December 2021 Newsletter

    September 7, 2022

    Satya Gunput image for newsletter Dec 2021

    December 2021 Newsletter

    Earlier this year, I was invited by the Faculty of History at the University of Cambridge to contribute to the ESRC project 'Secondary Education and Social Change in the United Kingdom since 1945' (SESC). This ensued from an earlier contribution I made to a roundtable at NACBS 2020.

    As part of this project, I recorded a video to be used as a learning resource in schools at the Key Stage 3 level. Using source materials derived from my PhD research, I concentrated on the experience of South Asian children, who were bussed to other schools in West London in the 1970s. I contextualised how race mediated the experience of schooling in 1970s Britain. The videos will be accompanied by a learning resource pack designed by history teacher consultants on the project. All those resources will be available on the SESC website and the Historical Association website.

    My video and others in the project are available to view on the University of Cambridge SESC website.

  • THE HISTORY OF SOCIAL REPRODUCTION

    December 2021 Newsletter

    September 7, 2022

    December 2021 Newsletter

    Aleph Ross is an MA student in Contemporary History and Politics at Birkbeck College, University of London, 2021-2023.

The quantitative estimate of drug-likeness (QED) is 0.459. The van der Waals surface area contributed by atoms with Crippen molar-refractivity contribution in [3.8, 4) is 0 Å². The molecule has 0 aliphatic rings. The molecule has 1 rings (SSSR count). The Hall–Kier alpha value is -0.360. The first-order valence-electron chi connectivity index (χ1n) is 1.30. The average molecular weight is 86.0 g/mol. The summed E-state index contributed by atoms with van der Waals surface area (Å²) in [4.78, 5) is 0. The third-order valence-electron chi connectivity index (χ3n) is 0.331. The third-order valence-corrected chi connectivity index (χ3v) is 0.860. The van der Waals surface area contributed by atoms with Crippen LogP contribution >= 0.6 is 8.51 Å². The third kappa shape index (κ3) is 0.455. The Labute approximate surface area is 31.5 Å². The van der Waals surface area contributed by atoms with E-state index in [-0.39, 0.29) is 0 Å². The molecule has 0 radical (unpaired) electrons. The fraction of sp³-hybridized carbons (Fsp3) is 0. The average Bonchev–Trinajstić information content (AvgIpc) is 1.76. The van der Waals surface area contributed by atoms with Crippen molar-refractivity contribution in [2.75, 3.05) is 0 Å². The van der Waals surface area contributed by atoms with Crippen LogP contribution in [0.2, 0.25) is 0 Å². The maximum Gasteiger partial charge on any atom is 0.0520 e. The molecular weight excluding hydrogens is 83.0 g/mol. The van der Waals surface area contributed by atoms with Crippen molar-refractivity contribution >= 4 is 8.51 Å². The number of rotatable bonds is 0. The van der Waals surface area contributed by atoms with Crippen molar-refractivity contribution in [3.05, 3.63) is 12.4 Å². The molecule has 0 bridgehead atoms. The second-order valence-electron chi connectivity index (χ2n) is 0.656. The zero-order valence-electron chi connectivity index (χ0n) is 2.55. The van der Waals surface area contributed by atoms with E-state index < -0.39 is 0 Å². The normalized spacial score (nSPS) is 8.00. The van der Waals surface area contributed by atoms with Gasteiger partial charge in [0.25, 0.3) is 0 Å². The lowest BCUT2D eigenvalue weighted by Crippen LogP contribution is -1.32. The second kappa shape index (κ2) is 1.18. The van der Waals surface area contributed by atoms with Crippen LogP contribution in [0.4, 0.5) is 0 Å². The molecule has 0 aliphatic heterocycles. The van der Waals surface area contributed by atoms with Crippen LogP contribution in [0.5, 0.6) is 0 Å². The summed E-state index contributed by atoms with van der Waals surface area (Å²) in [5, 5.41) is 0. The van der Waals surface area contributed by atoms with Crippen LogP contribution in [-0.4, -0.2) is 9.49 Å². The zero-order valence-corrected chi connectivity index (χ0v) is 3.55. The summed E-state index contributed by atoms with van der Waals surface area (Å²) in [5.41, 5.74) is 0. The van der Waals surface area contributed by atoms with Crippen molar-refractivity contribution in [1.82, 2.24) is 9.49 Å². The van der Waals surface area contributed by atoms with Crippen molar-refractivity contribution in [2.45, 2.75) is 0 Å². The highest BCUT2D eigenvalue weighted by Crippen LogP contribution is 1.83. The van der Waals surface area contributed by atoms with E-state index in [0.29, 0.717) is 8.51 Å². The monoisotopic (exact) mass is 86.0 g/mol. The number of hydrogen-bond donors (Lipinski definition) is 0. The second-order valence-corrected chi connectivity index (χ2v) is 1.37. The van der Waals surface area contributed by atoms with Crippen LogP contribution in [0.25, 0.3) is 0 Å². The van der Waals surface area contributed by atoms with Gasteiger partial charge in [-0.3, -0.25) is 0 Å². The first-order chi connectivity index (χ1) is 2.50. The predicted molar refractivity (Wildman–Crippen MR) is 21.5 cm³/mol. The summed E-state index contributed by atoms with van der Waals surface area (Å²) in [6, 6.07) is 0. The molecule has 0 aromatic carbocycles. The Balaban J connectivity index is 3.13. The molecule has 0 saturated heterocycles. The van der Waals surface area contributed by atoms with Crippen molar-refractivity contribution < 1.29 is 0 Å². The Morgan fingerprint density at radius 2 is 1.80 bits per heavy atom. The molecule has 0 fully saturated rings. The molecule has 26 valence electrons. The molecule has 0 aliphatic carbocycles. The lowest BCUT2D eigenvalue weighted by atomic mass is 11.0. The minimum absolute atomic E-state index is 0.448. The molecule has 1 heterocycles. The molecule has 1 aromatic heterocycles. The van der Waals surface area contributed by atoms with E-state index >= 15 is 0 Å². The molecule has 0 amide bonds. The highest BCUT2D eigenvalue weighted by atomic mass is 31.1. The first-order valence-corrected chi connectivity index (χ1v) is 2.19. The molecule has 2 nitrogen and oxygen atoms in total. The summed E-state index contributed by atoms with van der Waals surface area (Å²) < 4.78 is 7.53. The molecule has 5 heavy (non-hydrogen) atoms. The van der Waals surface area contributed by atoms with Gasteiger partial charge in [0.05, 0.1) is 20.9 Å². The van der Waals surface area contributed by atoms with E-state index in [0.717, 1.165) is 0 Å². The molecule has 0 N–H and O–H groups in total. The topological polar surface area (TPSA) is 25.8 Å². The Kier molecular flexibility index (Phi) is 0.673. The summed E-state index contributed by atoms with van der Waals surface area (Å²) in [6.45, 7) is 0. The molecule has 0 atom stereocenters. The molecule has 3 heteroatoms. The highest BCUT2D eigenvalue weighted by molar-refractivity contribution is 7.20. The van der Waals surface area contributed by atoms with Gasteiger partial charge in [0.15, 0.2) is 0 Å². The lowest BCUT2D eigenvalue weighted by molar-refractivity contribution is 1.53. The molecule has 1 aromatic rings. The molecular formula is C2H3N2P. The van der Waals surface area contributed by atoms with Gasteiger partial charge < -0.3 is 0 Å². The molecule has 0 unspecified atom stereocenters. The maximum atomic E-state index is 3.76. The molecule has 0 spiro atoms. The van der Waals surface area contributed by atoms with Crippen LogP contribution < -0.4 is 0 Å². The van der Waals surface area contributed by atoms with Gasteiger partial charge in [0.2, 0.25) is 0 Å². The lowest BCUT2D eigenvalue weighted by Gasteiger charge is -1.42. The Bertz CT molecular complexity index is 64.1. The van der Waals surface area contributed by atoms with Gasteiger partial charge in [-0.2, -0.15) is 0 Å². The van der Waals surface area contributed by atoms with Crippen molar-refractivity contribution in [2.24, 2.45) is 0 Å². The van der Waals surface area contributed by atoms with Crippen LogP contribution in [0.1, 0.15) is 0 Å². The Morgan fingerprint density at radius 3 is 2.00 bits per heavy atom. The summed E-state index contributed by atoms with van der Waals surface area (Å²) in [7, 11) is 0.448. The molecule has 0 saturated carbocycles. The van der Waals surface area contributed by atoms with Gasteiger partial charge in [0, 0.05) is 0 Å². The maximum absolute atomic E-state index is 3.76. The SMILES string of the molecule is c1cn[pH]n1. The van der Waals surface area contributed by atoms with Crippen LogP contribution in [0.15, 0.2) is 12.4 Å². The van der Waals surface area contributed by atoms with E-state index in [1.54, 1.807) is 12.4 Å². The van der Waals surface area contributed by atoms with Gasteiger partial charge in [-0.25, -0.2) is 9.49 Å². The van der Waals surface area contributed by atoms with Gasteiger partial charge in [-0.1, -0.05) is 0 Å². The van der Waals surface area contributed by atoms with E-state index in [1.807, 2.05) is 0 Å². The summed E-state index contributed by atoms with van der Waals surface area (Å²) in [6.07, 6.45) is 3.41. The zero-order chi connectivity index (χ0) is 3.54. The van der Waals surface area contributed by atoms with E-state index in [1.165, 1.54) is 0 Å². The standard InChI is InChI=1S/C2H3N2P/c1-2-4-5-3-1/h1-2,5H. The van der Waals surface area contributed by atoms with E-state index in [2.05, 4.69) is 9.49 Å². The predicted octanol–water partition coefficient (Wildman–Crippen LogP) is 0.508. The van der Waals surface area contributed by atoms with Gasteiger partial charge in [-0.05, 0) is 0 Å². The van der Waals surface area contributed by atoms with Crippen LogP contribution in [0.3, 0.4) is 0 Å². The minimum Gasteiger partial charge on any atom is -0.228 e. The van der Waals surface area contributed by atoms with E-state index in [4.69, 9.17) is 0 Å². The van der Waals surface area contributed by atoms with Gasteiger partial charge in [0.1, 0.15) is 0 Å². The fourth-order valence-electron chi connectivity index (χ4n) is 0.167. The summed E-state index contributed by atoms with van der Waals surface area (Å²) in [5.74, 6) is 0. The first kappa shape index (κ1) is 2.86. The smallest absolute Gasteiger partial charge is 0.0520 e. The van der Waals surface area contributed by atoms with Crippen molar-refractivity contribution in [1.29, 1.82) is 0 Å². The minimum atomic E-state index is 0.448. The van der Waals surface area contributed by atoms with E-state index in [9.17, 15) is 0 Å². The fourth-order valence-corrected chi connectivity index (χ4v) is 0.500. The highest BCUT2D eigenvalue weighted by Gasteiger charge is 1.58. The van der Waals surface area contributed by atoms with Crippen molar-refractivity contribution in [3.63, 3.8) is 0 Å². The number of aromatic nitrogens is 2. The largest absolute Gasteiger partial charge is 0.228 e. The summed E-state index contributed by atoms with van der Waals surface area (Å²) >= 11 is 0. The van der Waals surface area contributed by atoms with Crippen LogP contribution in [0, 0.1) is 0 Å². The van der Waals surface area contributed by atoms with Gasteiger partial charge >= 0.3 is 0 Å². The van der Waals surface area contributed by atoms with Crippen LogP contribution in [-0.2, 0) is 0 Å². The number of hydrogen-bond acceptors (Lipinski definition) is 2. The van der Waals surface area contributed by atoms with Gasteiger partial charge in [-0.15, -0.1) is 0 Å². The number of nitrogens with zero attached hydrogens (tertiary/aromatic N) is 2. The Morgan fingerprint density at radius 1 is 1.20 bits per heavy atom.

She currently works part time for a charity supporting unpaid carers and has an interest in the history of social reproduction and attempts to organise groups who perform the hidden or neglected work of care, domestic and sexual labour. She is also curious about the absorption of this work into the welfare state, and the role of feminist groups and trade unions in shaping how gendered labor is performed and paid for.

    Meanwhile, she has developed a growing curiosity in Jewish migration to London in the late 19th and early 20th centuries and is eager to explore the points of overlap between this period of history and the feminist and gender histories with which she is most familiar (e.g.moral panics about the trafficking of migrant Jewish women in the East End). One day a week, she also works as a cheesemonger in an outdoor market and is involved in organising with the community union ACORN.